After terror attacks, Israel reinforces part of West Bank barrier with 9-meter wall

Defense Ministry says high concrete wall being built along 45-kilometer stretch from Bat Hefer, will replace 20-year-old fencing; move approved in April amid height of terror wave

Emanuel (Mannie) Fabian is The Times of Israel's military correspondent

Construction work begins to upgrade a section of the West Bank security barrier, June 21, 2022. (Defense Ministry)
Construction work begins to upgrade a section of the West Bank security barrier, June 21, 2022. (Defense Ministry)

Construction work began Tuesday to upgrade a section of the West Bank security barrier, months after a series of deadly terror attacks were committed by Palestinians who illegally entered Israel, defense officials said.

The Defense Ministry said the 9-meter (30 foot) tall concrete wall replaces a 45-kilometer (28 mile) stretch of fencing from an area in the northern West Bank to Israel’s Bat Hefer region — one of the first sections of the barrier ever built, some 20 years ago.

NIS 300 million (some $93 million) was allocated toward the plan in April.

Separately in April, work to fix up holes over dozens of kilometers of the fence began, following a spate of deadly terror attacks in Israel, including several in which terrorists from the northern West Bank entered Israel via large holes in the barrier.

On April 7, a Palestinian gunman — who entered Israel through a gap in the barrier — shot dead three people in Tel Aviv. A week earlier, a Palestinian who also crossed through the barrier illegally — with a vehicle — shot and killed five people in Bnei Brak. And on May 5 in Elad, two Palestinians who entered Israel illegally killed three people in an axe attack.

“We are continuing our defensive efforts in the north by strengthening the Judea and Samaria security barrier and providing solutions for the Israeli home front,” Defense Minister Benny Gantz said in a statement published by his office on Wednesday.

“These efforts constitute an integral part of our operational activity. Along with this, we will continue to operate against all threats we face in order to maintain the security of Israel’s civilians,” he added.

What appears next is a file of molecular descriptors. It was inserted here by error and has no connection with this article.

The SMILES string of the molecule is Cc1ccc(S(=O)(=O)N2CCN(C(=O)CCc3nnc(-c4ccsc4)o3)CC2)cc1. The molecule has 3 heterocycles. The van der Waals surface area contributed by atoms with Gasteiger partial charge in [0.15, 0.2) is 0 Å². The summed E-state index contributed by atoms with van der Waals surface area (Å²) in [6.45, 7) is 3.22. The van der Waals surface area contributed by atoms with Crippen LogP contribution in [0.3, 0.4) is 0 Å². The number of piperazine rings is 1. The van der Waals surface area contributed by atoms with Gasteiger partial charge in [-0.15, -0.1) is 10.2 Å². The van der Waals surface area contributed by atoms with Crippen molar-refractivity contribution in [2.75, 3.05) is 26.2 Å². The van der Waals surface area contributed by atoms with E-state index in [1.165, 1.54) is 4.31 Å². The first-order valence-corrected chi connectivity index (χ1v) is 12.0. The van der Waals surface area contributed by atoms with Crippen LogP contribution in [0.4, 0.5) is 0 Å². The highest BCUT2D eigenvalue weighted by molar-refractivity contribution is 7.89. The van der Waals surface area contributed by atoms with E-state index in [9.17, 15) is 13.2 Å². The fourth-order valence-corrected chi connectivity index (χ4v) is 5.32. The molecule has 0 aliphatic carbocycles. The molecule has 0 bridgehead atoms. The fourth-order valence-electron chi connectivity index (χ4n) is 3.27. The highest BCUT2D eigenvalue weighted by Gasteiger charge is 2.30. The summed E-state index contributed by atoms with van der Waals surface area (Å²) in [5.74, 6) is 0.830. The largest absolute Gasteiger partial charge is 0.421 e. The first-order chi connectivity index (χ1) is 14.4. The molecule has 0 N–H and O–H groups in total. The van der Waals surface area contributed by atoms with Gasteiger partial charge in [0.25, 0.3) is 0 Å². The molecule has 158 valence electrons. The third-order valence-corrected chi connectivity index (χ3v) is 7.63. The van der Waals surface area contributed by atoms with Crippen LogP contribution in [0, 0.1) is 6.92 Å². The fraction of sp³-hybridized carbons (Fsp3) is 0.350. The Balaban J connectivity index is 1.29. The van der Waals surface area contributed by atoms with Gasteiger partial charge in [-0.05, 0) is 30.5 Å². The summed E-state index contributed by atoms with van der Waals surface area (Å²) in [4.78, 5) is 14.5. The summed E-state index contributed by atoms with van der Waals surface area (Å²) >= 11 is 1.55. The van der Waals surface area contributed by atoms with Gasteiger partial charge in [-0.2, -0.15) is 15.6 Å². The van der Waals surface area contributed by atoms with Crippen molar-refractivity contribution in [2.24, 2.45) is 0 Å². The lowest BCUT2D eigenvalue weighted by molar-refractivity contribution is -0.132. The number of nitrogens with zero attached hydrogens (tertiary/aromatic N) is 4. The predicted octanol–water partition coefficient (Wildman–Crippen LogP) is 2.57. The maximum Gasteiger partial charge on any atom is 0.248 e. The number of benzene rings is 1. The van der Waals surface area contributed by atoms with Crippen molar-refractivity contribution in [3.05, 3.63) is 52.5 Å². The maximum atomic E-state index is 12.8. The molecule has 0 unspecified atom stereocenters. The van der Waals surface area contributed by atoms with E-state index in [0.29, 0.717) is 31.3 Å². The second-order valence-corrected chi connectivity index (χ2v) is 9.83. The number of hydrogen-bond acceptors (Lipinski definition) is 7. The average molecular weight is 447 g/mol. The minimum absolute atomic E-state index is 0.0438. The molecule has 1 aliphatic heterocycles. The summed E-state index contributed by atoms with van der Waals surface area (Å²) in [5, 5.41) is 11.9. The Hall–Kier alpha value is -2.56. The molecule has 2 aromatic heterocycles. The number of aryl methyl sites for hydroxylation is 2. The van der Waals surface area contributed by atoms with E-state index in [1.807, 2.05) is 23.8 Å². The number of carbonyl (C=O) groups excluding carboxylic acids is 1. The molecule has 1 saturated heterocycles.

Construction work begins to upgrade a section of the West Bank security barrier, June 21, 2022. (Defense Ministry)

In recent years thousands of Palestinians would enter Israel every day through the gaps in the fence for work.

But in recent months, the IDF has dispatched thousands of troops in recent months to the seam zone area — a swath of West Bank land on the Israeli side of the barrier — to prevent Palestinians from crossing into Israel.

The West Bank security barrier was first proposed in the 1990s by the then-prime minister Yitzhak Rabin, who saw it as a way to separate Israel from the Palestinians. But the project never materialized due to internal opposition.

It was only during the Second Intifada, as Israel fought waves of suicide bombings and other terrorist attacks emanating from the West Bank, that the idea was revived and kicked into high gear.

Many credit the barrier with helping end that uprising, which lasted from 2000 to 2005, though of its planned 708-kilometer (440-mile) route, only 62% has been completed.

Security forces work to repair holes in the West Bank security barrier on April 13, 2022. (Defense Ministry)

The security barrier did not come without controversy, as the fence sparked local demonstrations and international condemnation over its route, snaking into the West Bank through seized Palestinian fields and sometimes cutting off farmers from their land.

About 85% of the barrier runs within the West Bank, with the remaining 15% running along the Green Line — the pre-1967 ceasefire line that delineates Israel from the West Bank — and within Israeli territory. In total, the barrier is estimated to have cost the country some NIS 9 billion ($2.8 billion) according to the Knesset Research and Information Center.

For most of its route, the barrier consists of a chain-link fence equipped with surveillance cameras and other sensors, buffered by barbed wire and a 60-meter (200 foot) wide exclusion area. In more urban areas — including around Jerusalem and Bethlehem — the barrier is not a fence but an eight- to nine-meter (26- to 30-foot) high concrete wall.

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